Evaluation of the participants with SARS revealed none of them had mean total score more than 0.3 which is taken as the upper limit of normal range. None of the patients had akathisia when assessed with BARS. However, two patients with schizophrenia had nonspecific sense of inner restlessness.
This paper presents the exploratory findings of NSS and SMD among population with psychotic disorders though the main population of interest was the one with SSD. We found that that MOCO score of all the participants with SSD was higher and similar when compared to the other scores in NSS assessment. Two out of ten participants with SSD had dyskinesia when assessed with AIMS. Assessment with SARS and BARS did not reveal any significant finding.
This study from the eastern part of India assessed both NSS and SMD in the same participants with SSD and other diagnosis. Earlier from this region, Bhandari and Bhagabati and Sharma and Nath[25,26] had explored SMD and NSS in patients with psychotic disorders respectively.
The mean age of the participants in this pilot study was 28.7 years which is similar to the studies done previously in first episode SSD from this region[10,24,25] as well as other parts of the world.[26,27] However, the age at the first psychiatric consultation depends on many factors like knowledge and attitude towards mental illness, availability of mental health services, etc.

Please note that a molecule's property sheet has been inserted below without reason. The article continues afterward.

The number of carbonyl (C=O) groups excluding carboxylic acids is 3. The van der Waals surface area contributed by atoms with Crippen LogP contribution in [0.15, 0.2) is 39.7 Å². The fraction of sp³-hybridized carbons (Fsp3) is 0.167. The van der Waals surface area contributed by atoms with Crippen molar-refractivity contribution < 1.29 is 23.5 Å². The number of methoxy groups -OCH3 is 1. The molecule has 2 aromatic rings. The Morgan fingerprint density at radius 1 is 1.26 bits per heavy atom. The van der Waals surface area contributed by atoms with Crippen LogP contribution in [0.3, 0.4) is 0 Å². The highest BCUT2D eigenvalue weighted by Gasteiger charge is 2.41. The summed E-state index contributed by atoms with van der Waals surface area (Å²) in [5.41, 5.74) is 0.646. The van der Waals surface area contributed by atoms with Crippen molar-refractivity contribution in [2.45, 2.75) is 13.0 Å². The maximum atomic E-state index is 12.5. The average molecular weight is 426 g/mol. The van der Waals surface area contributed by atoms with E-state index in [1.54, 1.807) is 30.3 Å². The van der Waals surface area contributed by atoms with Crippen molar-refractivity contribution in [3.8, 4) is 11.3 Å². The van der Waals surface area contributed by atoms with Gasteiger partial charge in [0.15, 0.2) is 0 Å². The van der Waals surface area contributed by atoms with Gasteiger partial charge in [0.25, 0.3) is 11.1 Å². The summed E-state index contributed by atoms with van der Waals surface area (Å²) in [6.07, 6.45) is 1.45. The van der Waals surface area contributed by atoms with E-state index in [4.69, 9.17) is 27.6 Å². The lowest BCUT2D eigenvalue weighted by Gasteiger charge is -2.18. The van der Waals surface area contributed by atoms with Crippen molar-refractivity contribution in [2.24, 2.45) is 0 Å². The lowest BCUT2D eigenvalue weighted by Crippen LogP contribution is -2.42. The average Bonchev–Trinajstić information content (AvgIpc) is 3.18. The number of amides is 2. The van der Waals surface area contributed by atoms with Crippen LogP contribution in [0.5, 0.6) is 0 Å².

Our study showed presence of NSS in both schizophrenia and affective spectrum. This is in concordance with the study finding of Manschreck and Ames, which found motor and sensory disturbance in 92% patients with schizophrenia and 52% patients with affective disorder, while the severity of the disturbance was found to be greater in the former group. Some other studies reported in lesser frequency which may be explained by the use of different tools and less stringent measures for assessment of NSS. MOCO score in our study showed similarity among the participants with SSD which suggest motor discoordination are more common in SSD and similar finding was observed in other studies.[25,26] Assessment with AIMS revealed two patients having dyskinesia. If Schooler and Kane’s criteria for spontaneous dyskinesia is considered, then only ten per cent (one in ten participants with SSD) can be labelled to have abnormal involuntary movement among SSD patients. According to the criteria, a score of two (mild) in at least two areas or a score of three (moderate) or four (severe) in one area is the requisite. This is slightly lower than that found by Bhandari and Bhagabati which was 14%. This difference is because of very small sample size in the current study. The presence of dyskinesia is explained possibly by increased presynaptic dopamine and increased sensitivity in the nigrostriatal pathway.